This model of the Sunbeam Alpine was made from 1953 to 1955. This model was based on the Sunbeam-Talbot 90 saloon, although this model was simply referred to as the Sunbeam Alpine – not the Sunbeam-Talbot Alpine.
I took the following pictures of the Sunbeam Alpine at the British Car Day at the Larz Anderson Museum of Transportation in 2007.
To me, the Sunbeam Alpine looks more like a touring car than a sports car. In my mind, “sports cars” of this era were the Triumph TR2, the Healey, Jaguar XK120, and the MG TD. These cars appeared to be a little more sporty than the Sunbeam Alpine; however, as explained below, the competition record of the Sunbeam Alpine is impressive.
Note the Whitewall Tires!
The Sunbeam Alpine had a 2,267cc, in-line 4-cylinder with overhead valves. This was the same engine that was in the Sunbeam-Talblot 90 saloon, except that by increasing the compression ratio from 6.45:1 to 7.4:1 the horsepower increased from 70 to 77 horsepower. The some 1954 models and the 1955 model had the same engine with a slightly higher compression ratio of 7.5:1 which increased the engine output to 80 horsepower.
As Can Be Seen, the Sunbeam Alpine Had a Large Trunk
I don’t know how many of the Sunbeam Alpines were imported into the USA, but the numbers would be small. For example, in 1953 the total imports of Sunbeam-Talbot cars, including the Sunbeam Alpine, only totalled 809 vehicles. In 1954, this number dropped to 553. As a result, seeing an early 1950s Sunbeam Alpine these days would be a rarity.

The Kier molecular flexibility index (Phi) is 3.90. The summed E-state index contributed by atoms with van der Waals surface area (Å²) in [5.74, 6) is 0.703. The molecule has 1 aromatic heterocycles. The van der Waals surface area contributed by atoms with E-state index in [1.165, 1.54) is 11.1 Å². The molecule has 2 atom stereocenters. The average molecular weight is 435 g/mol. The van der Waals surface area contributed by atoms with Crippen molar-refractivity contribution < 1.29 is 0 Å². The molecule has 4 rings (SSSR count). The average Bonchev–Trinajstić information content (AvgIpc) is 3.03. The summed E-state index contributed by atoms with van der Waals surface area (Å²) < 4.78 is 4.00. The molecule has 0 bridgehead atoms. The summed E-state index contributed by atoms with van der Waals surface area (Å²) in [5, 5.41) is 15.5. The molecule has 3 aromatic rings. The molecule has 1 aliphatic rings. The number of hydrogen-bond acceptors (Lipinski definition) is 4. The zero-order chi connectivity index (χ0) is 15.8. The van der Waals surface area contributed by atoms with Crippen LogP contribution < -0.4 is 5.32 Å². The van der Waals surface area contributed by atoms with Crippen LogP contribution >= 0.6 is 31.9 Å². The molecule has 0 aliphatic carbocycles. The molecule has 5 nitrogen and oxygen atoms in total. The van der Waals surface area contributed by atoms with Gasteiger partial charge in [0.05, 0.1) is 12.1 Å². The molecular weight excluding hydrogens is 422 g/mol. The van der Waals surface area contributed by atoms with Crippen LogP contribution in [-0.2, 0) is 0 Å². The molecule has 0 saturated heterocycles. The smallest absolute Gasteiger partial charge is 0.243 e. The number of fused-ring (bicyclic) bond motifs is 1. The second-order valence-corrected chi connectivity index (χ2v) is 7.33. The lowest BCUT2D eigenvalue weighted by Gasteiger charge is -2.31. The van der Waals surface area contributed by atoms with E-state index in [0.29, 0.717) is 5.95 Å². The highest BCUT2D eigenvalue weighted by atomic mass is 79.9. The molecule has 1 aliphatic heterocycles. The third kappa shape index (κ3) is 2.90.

Sunbeam Alpine Interior
Note in the photo above that the transmission shifter is located on the steering column. The Sunbeam Alpine had a four-speed transmission. The standard Sunbeam Alpine had a reported top speed of 95 mph.
The Sunbeam Alpine has a very impressive rally history. Many people don’t know that Stirling Moss was a regular rally competitor during the early days of his Formula 1 racing career. He was awarded a Coupe des Alpes at the Alpine Rally in both 1953 and 1954 while driving a Sunbeam Alpine.
Stirling Moss in a Sunbeam Alpine in the Alpine Rally
Only two people were ever awarded a Gold Alpine Cup at the Alpine Rally and Stirling Moss is one of them. He drove a Sunbeam for all three victories.
Stirling Moss’s Gold Alpine Cup
Stirling Moss’s first big time rally was the 1952 Monte Carlo Rally. He finished second overall in a Sunbeam-Talbot 90 saloon at the Monte Carlo Rally and then went on the win a Coupe Des Alpes in the 1952 Alpine Rally in the same car.
Stirling Moss in a Sunbeam-Talbot 90 at the 1952 Monte Carlo Rally
The Sunbeam Alpine model was dropped after 1955, but was revived in 1959 with a newer, smaller model of the Sunbeam Alpine.